The prospect of Ridley Scott returning to the Alien franchise is an exciting one, and it’s unsurprising that every new rumour and potential development regarding the project has been jumped on hungrily as soon as it has appeared.
While it’s not unfair to say that Scott’s more recent work hasn’t been up to the standard of his late-70s/early-80s output (can anyone imagine him making Blade Runner now?), the Alien films have needed a good kick in the posterior for many, many years.
The production of David Fincher’s Alien 3 was troubled, to say the least, Jean-Pierre Jeunet’s take on the franchise, Alien Resurrection, was about as scary as an oven glove, and I can’t even bring myself to think about the Alien Vs Predator movies, which brought two sci-fi properties together to the detriment of both.
There’s the possibility that, with Ridley Scott at the helm, the Alien franchise could return to its properly scary roots, where the monster of its title is once again a creature to be feared.
While Scott’s new Alien movie is still in its early stages, we at least know that it’s a prequel (the director has suggested that it’ll be set about 35 years before the events of the first film). In an interview with the Independent earlier this year, Scott spoke poetically about his ideas for the project.
“The film will be really tough, really nasty,” Scott said. “It’s the dark side of the moon. We are talking about gods and engineers. Engineers of space. And were the aliens designed as a form of biological warfare? Or biology that would go in and clean up a planet?”
On the face of it, Scott’s description of a “really tough, really nasty” Alien prequel sounds ideal, but Fox apparently has other ideas. In line with the current trend for making films less violent to appeal to the broadest possible audience, the studio intends to make the film a PG-13, as opposed to an R-rated feature.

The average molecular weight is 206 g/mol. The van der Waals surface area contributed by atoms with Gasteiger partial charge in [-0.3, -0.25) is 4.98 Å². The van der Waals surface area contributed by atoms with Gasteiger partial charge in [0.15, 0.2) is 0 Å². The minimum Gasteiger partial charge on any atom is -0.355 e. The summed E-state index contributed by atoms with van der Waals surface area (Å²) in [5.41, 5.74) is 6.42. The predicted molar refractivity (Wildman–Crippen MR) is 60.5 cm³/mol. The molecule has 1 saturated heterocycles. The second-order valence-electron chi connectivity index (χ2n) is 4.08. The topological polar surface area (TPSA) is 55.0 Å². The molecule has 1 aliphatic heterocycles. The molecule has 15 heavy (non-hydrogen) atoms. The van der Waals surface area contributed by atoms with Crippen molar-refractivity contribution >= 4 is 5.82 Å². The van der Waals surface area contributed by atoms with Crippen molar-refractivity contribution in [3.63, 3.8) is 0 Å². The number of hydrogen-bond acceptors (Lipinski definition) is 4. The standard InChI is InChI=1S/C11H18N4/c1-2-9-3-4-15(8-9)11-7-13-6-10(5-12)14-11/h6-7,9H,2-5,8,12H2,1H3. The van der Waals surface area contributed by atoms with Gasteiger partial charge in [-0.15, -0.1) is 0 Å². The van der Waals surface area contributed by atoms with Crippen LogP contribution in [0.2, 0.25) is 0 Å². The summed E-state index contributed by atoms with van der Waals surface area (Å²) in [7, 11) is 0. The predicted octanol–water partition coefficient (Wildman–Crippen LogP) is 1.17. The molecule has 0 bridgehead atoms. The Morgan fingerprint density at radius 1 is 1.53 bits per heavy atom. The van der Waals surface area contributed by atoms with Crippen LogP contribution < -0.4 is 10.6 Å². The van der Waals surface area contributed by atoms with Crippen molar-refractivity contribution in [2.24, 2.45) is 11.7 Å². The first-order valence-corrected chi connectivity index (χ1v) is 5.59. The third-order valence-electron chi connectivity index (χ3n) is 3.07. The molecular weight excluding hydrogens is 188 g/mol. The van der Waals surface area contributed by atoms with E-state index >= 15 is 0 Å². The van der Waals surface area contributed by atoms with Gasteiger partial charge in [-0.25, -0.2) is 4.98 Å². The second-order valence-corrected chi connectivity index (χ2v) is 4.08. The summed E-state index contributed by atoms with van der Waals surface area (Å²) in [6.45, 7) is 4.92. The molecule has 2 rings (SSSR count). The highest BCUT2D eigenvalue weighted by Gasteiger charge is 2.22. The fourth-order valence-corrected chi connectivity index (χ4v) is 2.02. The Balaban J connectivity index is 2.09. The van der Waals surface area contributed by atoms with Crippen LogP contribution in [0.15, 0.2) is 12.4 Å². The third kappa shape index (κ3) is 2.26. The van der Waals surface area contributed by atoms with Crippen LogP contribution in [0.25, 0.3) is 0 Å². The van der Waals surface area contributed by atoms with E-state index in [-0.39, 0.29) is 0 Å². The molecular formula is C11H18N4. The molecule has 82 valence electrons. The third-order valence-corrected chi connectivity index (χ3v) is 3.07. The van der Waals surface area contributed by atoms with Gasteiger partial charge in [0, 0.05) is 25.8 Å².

“The thinking is that if the original Alien were released minus the F-bombs, you could still get a PG-13. Alien is a very Jaws-ian movie: There’s no sex, and while there’s lots of violence, most of it is off-camera. Maybe you’d have to cut away from certain scenes two seconds earlier, but it could be done,” an insider told New York Times movie blog, Vulture.
While Vulture’s source is right that, after more than 30 years and dozens of repeat viewings, the violence of the original Alien has lost some of its original impact, I can’t help feeling they’ve missed the point somewhat. Viewed in the darkness of a 1979 cinema, Alien was a terrifying movie, and far too dark and intense for a youthful audience.
Scott’s intention to make a “really tough, really nasty” film along the lines of the first film appears to clash directly with the mores of a PG-13 certificate. The original Alien may not be particularly gory by modern standards, but its constant air of threat and menace would still make it unsuitable to meet the requirements the rating demands.
Scott would therefore have to temper his film significantly to make the grade, or Fox would have to release it as an R, and it’s highly unlikely that Fox would let Scott have his way.
Nevertheless, Fox is happy with the script that Lost writer Damon Lindelof has turned in. It’s apparently small enough in scale to keep the film within the $150 million budget the studio wants to allocate, and restrained enough to stay within the boundaries of a PG-13 rating.
Meanwhile, several names have been attached to Scott’s Untitled Alien Prequel, including Natalie Portman, Gemma Arterton, Carey Mulligan and Noomi Rapace. Most recently, Anne Hathaway and James Franco’s names have been added as potential stars, though none have been confirmed as yet.
Casting’s vitally important, of course. Sigourney Weaver’s formidable performance in the original movies was key to their success, but so too is the atmosphere and tone of Scott’s film.
Scott has said that he wants to take Alien back to its roots as a suspense-filled horror movie, and that’s inarguably where it needs to go. Years of increasingly poor sequels and spin-offs have shorn Giger’s legendary monster of much of its disturbing power, and we need a movie that brings the fear factor back to the franchise to make it relevant again.
Without this, the alien is in danger of becoming as familiar and unthreatening as Universal’s Frankenstein or Dracula, which were themselves victims of sub-par sequels and overexposure.